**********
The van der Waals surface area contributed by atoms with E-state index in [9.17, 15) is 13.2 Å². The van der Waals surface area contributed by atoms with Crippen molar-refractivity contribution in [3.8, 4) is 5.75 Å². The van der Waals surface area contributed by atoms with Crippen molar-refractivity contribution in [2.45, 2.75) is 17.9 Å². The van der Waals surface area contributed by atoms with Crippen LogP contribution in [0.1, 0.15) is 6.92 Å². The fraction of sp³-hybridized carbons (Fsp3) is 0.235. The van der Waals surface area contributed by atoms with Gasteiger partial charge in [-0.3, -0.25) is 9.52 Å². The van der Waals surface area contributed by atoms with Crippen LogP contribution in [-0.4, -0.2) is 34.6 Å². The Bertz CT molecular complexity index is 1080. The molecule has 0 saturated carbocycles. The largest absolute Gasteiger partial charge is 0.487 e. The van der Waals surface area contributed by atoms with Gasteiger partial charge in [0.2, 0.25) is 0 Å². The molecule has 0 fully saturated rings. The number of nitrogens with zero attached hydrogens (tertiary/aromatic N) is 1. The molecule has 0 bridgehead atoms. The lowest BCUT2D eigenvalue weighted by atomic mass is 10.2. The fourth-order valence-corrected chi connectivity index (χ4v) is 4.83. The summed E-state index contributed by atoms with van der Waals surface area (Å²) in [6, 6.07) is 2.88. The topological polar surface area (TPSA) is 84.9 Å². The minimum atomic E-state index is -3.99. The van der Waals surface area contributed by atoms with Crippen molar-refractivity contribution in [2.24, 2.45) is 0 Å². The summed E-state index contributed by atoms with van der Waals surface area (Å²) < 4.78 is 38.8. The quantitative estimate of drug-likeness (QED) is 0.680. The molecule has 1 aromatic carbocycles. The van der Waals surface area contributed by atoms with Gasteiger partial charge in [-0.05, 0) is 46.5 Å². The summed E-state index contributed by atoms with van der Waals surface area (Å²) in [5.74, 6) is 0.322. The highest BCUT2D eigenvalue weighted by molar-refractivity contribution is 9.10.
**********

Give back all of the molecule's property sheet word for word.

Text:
The van der Waals surface area contributed by atoms with E-state index in [9.17, 15) is 13.2 Å². The van der Waals surface area contributed by atoms with Crippen molar-refractivity contribution in [3.8, 4) is 5.75 Å². The van der Waals surface area contributed by atoms with Crippen molar-refractivity contribution in [2.45, 2.75) is 17.9 Å². The van der Waals surface area contributed by atoms with Crippen LogP contribution in [0.1, 0.15) is 6.92 Å². The fraction of sp³-hybridized carbons (Fsp3) is 0.235. The van der Waals surface area contributed by atoms with Gasteiger partial charge in [-0.3, -0.25) is 9.52 Å². The van der Waals surface area contributed by atoms with Crippen LogP contribution in [-0.4, -0.2) is 34.6 Å². The Bertz CT molecular complexity index is 1080. The molecule has 0 saturated carbocycles. The largest absolute Gasteiger partial charge is 0.487 e. The van der Waals surface area contributed by atoms with Gasteiger partial charge in [0.2, 0.25) is 0 Å². The molecule has 0 fully saturated rings. The number of nitrogens with zero attached hydrogens (tertiary/aromatic N) is 1. The molecule has 0 bridgehead atoms. The lowest BCUT2D eigenvalue weighted by atomic mass is 10.2. The fourth-order valence-corrected chi connectivity index (χ4v) is 4.83. The summed E-state index contributed by atoms with van der Waals surface area (Å²) in [6, 6.07) is 2.88. The topological polar surface area (TPSA) is 84.9 Å². The minimum atomic E-state index is -3.99. The van der Waals surface area contributed by atoms with Crippen molar-refractivity contribution in [2.24, 2.45) is 0 Å². The summed E-state index contributed by atoms with van der Waals surface area (Å²) < 4.78 is 38.8. The quantitative estimate of drug-likeness (QED) is 0.680. The molecule has 1 aromatic carbocycles. The van der Waals surface area contributed by atoms with Gasteiger partial charge in [-0.05, 0) is 46.5 Å². The summed E-state index contributed by atoms with van der Waals surface area (Å²) in [5.74, 6) is 0.322. The highest BCUT2D eigenvalue weighted by molar-refractivity contribution is 9.10.